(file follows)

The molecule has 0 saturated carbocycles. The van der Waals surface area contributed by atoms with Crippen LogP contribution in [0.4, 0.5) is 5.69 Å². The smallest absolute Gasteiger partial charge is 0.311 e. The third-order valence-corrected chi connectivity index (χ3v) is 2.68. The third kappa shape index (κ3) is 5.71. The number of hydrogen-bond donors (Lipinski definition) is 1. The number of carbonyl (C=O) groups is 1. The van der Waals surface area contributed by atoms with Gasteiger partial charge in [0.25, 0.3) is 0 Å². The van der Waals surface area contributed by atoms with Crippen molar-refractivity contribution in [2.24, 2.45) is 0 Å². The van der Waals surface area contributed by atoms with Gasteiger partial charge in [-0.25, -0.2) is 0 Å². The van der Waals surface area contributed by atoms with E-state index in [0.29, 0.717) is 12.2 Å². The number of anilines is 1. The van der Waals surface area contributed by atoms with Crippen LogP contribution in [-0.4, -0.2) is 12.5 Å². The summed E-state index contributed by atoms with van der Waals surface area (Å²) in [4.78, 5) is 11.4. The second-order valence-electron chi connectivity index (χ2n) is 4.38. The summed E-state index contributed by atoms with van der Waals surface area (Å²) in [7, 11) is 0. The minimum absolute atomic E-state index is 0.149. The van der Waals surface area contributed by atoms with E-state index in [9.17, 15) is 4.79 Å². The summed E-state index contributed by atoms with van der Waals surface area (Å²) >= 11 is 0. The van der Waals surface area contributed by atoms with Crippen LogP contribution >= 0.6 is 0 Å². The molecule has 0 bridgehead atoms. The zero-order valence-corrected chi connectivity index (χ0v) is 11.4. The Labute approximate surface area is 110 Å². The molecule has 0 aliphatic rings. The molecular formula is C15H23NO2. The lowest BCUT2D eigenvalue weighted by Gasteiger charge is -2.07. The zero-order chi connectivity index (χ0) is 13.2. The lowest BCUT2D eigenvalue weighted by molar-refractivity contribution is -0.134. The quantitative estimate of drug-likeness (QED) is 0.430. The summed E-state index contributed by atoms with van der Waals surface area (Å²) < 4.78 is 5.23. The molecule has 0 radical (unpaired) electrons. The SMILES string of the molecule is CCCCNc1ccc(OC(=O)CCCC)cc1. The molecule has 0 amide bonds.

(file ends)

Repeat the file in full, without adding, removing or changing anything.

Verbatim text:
The molecule has 0 saturated carbocycles. The van der Waals surface area contributed by atoms with Crippen LogP contribution in [0.4, 0.5) is 5.69 Å². The smallest absolute Gasteiger partial charge is 0.311 e. The third-order valence-corrected chi connectivity index (χ3v) is 2.68. The third kappa shape index (κ3) is 5.71. The number of hydrogen-bond donors (Lipinski definition) is 1. The number of carbonyl (C=O) groups is 1. The van der Waals surface area contributed by atoms with Gasteiger partial charge in [0.25, 0.3) is 0 Å². The van der Waals surface area contributed by atoms with Crippen molar-refractivity contribution in [2.24, 2.45) is 0 Å². The van der Waals surface area contributed by atoms with Gasteiger partial charge in [-0.25, -0.2) is 0 Å². The van der Waals surface area contributed by atoms with E-state index in [0.29, 0.717) is 12.2 Å². The number of anilines is 1. The van der Waals surface area contributed by atoms with Crippen LogP contribution in [-0.4, -0.2) is 12.5 Å². The summed E-state index contributed by atoms with van der Waals surface area (Å²) in [4.78, 5) is 11.4. The second-order valence-electron chi connectivity index (χ2n) is 4.38. The summed E-state index contributed by atoms with van der Waals surface area (Å²) in [7, 11) is 0. The minimum absolute atomic E-state index is 0.149. The van der Waals surface area contributed by atoms with E-state index in [9.17, 15) is 4.79 Å². The summed E-state index contributed by atoms with van der Waals surface area (Å²) >= 11 is 0. The van der Waals surface area contributed by atoms with Crippen LogP contribution >= 0.6 is 0 Å². The molecule has 0 bridgehead atoms. The zero-order valence-corrected chi connectivity index (χ0v) is 11.4. The Labute approximate surface area is 110 Å². The molecule has 0 aliphatic rings. The molecular formula is C15H23NO2. The lowest BCUT2D eigenvalue weighted by Gasteiger charge is -2.07. The zero-order chi connectivity index (χ0) is 13.2. The lowest BCUT2D eigenvalue weighted by molar-refractivity contribution is -0.134. The quantitative estimate of drug-likeness (QED) is 0.430. The summed E-state index contributed by atoms with van der Waals surface area (Å²) < 4.78 is 5.23. The molecule has 0 radical (unpaired) electrons. The SMILES string of the molecule is CCCCNc1ccc(OC(=O)CCCC)cc1. The molecule has 0 amide bonds.